Dining on the moon and in spacecraft come with their own challenges. Their is no gravity so people and objects float up in the air. Astronauts live and work with no gravity in space and on spacecraft.
When the astronauts are dining on the moon and in spacedcraft, their meals are arranged on unique food trays that are made with velcro and magnets. Even knives and forks have to be held down to keep them from floating away.
Astronauts have to add water to dried food. If not enough water is put in the plastic pouch before opening it, the dried food will float around the space station and can get trapped in the air vents. That would be bad manners as all astronauts need air to breathe.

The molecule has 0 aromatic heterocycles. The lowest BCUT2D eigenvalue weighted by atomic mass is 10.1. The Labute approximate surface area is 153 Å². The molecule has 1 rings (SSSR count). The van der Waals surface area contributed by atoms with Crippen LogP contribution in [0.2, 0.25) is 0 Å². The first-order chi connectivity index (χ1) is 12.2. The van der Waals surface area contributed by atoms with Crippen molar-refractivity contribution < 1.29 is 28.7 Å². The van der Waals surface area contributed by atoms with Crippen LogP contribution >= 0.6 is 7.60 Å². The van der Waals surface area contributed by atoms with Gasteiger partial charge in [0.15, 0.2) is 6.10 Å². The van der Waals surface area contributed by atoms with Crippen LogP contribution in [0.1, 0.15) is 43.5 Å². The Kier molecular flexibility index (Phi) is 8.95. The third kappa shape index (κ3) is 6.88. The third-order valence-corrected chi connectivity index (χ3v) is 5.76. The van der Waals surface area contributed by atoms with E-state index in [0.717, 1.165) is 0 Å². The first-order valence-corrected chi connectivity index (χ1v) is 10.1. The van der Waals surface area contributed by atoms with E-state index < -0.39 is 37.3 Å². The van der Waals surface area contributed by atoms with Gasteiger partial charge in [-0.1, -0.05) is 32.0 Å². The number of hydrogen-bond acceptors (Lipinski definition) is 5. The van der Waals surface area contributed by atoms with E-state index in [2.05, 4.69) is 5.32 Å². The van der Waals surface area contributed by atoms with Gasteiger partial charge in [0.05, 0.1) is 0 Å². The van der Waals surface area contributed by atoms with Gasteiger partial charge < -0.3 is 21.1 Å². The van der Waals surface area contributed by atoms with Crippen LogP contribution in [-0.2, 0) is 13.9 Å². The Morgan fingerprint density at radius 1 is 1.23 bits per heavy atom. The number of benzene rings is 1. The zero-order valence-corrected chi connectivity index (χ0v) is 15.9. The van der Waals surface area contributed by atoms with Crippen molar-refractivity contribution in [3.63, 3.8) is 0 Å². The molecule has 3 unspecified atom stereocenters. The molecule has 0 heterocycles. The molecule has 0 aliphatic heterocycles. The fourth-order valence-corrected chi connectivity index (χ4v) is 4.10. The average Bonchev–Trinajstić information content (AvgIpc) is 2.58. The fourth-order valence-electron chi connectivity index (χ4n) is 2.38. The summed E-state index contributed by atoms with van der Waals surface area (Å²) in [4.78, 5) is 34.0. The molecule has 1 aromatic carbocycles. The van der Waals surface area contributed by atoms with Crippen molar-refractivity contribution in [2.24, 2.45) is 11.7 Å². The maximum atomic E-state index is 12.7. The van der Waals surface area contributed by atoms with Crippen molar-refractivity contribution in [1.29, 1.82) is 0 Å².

Maura Graber of the RSVP Institute of Etiquette interviewed Captain Alan Bean the fourth man to walk on the moon and he said “eat rather slowly and carefully to avoid having bits of food or gravy “shoot out like little bullets” and float around the spacecraft or onto the other astronauts.
If you are visiting with astronauts from another country and are on their spacecraft, astronaut sopitality says it is most polite that you eat the food from that contry, even if you don’t particularly like the taste.
Each astronaut has his or her own coloured dots on their food. Make sure your food has the food dot with your colour. It is not polite to steal another astronaut’s food.”
One time Captain Bean commented that his t-shirt was clean and all the other astronauts’ t-shirts were dirty. They responded, that yes, they were a mess, but that it was chilli and he was the one that was eating chilli.
Today astronauts are able to take some store bought foods with them which is a great improvement on how it used to be when space travel first started.